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Midnight Rambler: A Novel of Suspense Mass Market Paperback – August 26, 2008

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Product Details

  • Mass Market Paperback: 400 pages
  • Publisher: Ballantine Books; Reprint edition (August 26, 2008)
  • Language: English
  • ISBN-10: 034547547X
  • ISBN-13: 978-0345475473
  • Product Dimensions: 4.2 x 1.1 x 6.9 inches
  • Shipping Weight: 12.6 ounces (View shipping rates and policies)
  • Average Customer Review: 4.2 out of 5 stars  See all reviews (79 customer reviews)
  • Amazon Best Sellers Rank: #925,150 in Books (See Top 100 in Books)

Editorial Reviews

From Publishers Weekly

Swain, author of the gambling crime series starring Tony Valentine (Grift Sense, etc.), avoids many of the clichés of the antisocial ex-cop novel in this chilling stand-alone. A specialist in finding missing children, former cop Jack Carpenter was fired from the force for assaulting a prisoner. Broke after a civil lawsuit and estranged from his wife and daughter, he's living in a seedy beachside apartment north of Miami, Fla., with his dog. Then Simon Skell (aka the Midnight Rambler), whom Carpenter helped convict for murdering prostitutes, is released from prison on a technicality. Determined to prove Skell guilty, Carpenter is frozen out by the cop on the case, but help comes from an FBI agent whose daughter vanished years earlier. The tension rises as the investigation widens far beyond Skell. Well-defined characters and intricately woven subplots, one involving a nail-biting scene at Disney World, make this a page-turner. 12-city author tour. (Oct.)
Copyright © Reed Business Information, a division of Reed Elsevier Inc. All rights reserved. --This text refers to an out of print or unavailable edition of this title.


Praise for James Swain and Midnight Rambler

“Midnight Rambler is a heavy hitter, fast and spare. Travis McGee meets Philip Marlow.”
–Randy Wayne White, author of Hunter’s Moon

“Moves like a bullet train on overdrive . . . I tore through this one without putting on the brakes. I guarantee you will, too!”
–Michael Connelly

“Midnight Rambler kept me up all night long, and Jack Carpenter is as appealing a hero as I’ve ever met. The only problem with Swain’s riveting thrillers is they end.”
–Tess Gerritsen, author of The Bone Garden

“Swain is one terrific writer.”
–The Wall Street Journal

From the Hardcover edition.

More About the Author

James Swain is the author of fifteen national bestselling novels. His novels have been translated into twelve foreign languages, and chosen as Mysteries of the Year by Publisher's Weekly and Kirkus Reviews. Swain has received three Barry Award nominations, a Florida Book award for fiction,the prestigious Prix Calibre .38 for Best American Crime Writing, and was profiled on CBS Sunday Morning with Anthony Mason. Along with his writing, Swain is an avid magician, and has written and lectured extensively on the subject. Visit his web site at www.jimswain.com.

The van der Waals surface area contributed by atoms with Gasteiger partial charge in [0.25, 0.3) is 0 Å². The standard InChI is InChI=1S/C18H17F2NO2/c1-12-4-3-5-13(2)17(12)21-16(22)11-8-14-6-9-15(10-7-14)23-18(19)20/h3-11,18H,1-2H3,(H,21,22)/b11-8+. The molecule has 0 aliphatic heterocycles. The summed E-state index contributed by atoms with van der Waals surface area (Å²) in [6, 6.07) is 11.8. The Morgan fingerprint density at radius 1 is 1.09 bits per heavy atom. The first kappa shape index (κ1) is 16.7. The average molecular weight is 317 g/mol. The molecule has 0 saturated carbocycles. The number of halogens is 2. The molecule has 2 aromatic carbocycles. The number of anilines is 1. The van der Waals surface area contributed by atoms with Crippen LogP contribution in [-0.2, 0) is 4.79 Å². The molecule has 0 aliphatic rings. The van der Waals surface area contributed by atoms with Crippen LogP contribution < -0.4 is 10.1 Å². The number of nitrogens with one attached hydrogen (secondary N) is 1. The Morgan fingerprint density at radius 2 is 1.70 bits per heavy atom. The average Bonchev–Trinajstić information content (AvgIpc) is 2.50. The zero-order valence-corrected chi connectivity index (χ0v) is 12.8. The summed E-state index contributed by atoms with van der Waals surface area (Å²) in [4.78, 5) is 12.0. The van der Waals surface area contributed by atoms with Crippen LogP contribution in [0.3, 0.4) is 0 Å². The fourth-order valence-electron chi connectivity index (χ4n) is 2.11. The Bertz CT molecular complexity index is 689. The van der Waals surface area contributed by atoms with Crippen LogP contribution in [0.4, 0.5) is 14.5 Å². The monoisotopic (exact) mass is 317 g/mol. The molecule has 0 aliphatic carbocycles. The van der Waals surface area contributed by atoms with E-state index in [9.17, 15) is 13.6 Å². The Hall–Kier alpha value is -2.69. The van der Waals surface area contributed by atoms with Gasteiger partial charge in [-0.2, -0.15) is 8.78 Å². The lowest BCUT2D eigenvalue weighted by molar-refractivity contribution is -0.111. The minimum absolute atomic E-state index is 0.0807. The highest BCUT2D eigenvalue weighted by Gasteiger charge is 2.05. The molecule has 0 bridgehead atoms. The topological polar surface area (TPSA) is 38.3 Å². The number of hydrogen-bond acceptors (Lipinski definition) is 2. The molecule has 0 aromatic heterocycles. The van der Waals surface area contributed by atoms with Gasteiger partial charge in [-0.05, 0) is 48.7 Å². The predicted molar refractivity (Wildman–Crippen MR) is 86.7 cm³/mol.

Customer Reviews

I liked the characters, and the story moved along well.
The action and the plot are both fast paced, so "Midnight Rambler" is an easy page turner.
Michael J. Davis
He shows the good and bad in life like few authors can do.
William P. Mcentee

Most Helpful Customer Reviews

15 of 16 people found the following review helpful By Armchair Interviews on September 25, 2007
Format: Hardcover
Jack Carpenter is a former cop, turned abduction specialist. His last case on the force involved the "Midnight Rambler" a.k.a. Simon Skell. He got him convicted, but his methods forced his resignation - and cost him his wife. Even Jack's college-age daughter doesn't know what to think.

But Carpenter is good at what he does - and ekes out a living as a consultant to police department that need his experience to recover lost children. And he does just that. Then Jack's life threatens to unravel further. The body of the Midnight Rambler's last victim is found in her prostitute sister's backyard, with her pimp's cross, clutched in her hand.

Now the local radio shock jock is up in arms. Skell's wife and attorney are trying Jack in the media with his help, and more people are going missing. While the local police try to distance themselves from Jack, an FBI agent believes Jack's story - and together they begin to unearth a much greater problem than the Midnight Rambler. But getting to the truth puts everything at risk - witnesses who have stepped forward in the past are being killed or threatened, Jack's few remaining relationships are drying up, and someone's doing a great job of setting Jack up as the real Midnight Rambler!